In this sense, it might be fair to say that using Drupal is more expensive than WordPress, as with WordPress there are many technicalities you can handle on your own. Drupal is definitely a maintenance-heavy CMS compared to WordPress.

So, here are the Drupal cost estimates: 

  • Constructing – from $5,000-$6,000 to $20,000 or even more;
  • A Standard Drupal project – from $20,000 to $40,000 or more;
  • Maintenance – from $500 to $1000 or even more;
  • Hosting – similar to WordPress (our recommendation: InMotion hosting).

With Drupal, everything price-related depends on the type of website you want to build and the features you want to include.


  • When it comes to SEO, Drupal’s in-built robust features provide fast loading times, but webmasters make use of Drupal’s so-called modules. For example, the Drupal SEO Tools module provides you with the following:
    • Keyword research
    • Keyword management
    • Keyword extraction
    • Content optimization
    • Content reports (via SEO Friend)
    • Content tagging
    • Link management
    • Content auto-linking
    • Cornerstone content & silo management
    • Drupal SEO architectural enhancements
      • Page titles
      • Meta Tags
      • Path & Pathauto
      • Global redirect
      • Path redirect
      • XML sitemap
    • Google Analytics w/ API integration
    • Google Webmaster Tools
  • WordPress has plugins and themes, Drupal has modules and themes. Modules refer to a set of PHP and/or JavaScript files that extend the website’s features and provide additional functionality. You turn them on by installing a module, and vice versa, you turn them off by uninstalling it. The themes are supposed to give your Drupal site the look you’re after, and similarly to WordPress, Drupal also has mobile-responsive themes.
  • Unlike WordPress, using Drupal can be a challenge for many. This is so because Drupal has much more robust features, and it’s equipped to handle more complex projects. That being said, if someone used WordPress in the past, but wants to try Drupal they may feel a bit intimidated by Drupal’s interface and overall functioning. There truly is a learning curve with Drupal, as there are content types, blocks, views, taxonomies, and so on.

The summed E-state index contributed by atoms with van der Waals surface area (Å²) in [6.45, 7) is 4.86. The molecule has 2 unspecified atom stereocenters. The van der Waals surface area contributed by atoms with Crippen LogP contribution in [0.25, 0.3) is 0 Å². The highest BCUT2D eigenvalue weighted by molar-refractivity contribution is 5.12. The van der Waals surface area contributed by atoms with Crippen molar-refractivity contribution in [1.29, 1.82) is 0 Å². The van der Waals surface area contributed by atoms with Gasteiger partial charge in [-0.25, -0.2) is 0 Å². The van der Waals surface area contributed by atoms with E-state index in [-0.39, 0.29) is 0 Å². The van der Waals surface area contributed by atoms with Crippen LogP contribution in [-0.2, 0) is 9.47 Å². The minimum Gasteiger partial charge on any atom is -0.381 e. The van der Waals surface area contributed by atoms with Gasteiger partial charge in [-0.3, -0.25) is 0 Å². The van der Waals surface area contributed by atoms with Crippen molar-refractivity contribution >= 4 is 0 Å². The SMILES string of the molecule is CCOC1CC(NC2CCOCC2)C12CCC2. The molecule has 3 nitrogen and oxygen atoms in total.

Security is probably the biggest (and most meaningful!) difference between WordPress and Drupal. Drupal has enterprise-level security and much more robust features.

It’s enough to know that many government websites are built using Drupal (such as the whitehouse.gov site example we gave). This should tell you enough about the level of protection users have when they opt for Drupal. This is especially true for the past couple of years with the intense work related to handling security vulnerabilities. There was also a rise in the apps handling security issues, such as Pantheon and Acquia.

Overall, if you pick this CMS, here’s what Drupal’s security system can handle:

  • User access control;
  • Database encryption;
  • Information sharing via security reports;
  • Auto-update and core validation work in partnership with GitHub;
  • Prevention of malicious data entry;
  • Mitigation of Denial of Service (DoS) attacks;
  • Patching of issues before they’re exploited.

Customer Support

Drupal offers customer support through several different methods. The first step is to search for answers on their official websites to check whether your question has been answered. The next step is to check out Drupal forums and read Drupal’s Community Documentation.